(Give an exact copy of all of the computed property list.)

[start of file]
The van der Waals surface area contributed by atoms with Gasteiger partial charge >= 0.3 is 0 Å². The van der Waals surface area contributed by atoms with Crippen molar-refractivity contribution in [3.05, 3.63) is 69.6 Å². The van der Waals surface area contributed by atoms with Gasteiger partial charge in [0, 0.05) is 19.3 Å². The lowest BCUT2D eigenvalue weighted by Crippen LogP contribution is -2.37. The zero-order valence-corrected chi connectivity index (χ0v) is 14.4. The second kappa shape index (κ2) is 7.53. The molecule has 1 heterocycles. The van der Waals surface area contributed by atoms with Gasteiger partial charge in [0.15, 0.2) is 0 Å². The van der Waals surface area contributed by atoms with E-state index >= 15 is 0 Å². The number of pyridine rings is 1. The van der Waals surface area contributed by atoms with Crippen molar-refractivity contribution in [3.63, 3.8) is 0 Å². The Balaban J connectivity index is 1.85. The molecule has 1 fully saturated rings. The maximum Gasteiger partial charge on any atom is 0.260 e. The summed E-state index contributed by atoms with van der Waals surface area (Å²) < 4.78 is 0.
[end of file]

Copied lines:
The van der Waals surface area contributed by atoms with Gasteiger partial charge >= 0.3 is 0 Å². The van der Waals surface area contributed by atoms with Crippen molar-refractivity contribution in [3.05, 3.63) is 69.6 Å². The van der Waals surface area contributed by atoms with Gasteiger partial charge in [0, 0.05) is 19.3 Å². The lowest BCUT2D eigenvalue weighted by Crippen LogP contribution is -2.37. The zero-order valence-corrected chi connectivity index (χ0v) is 14.4. The second kappa shape index (κ2) is 7.53. The molecule has 1 heterocycles. The van der Waals surface area contributed by atoms with Gasteiger partial charge in [0.15, 0.2) is 0 Å². The van der Waals surface area contributed by atoms with E-state index >= 15 is 0 Å². The number of pyridine rings is 1. The van der Waals surface area contributed by atoms with Crippen molar-refractivity contribution in [3.63, 3.8) is 0 Å². The Balaban J connectivity index is 1.85. The molecule has 1 fully saturated rings. The maximum Gasteiger partial charge on any atom is 0.260 e. The summed E-state index contributed by atoms with van der Waals surface area (Å²) < 4.78 is 0.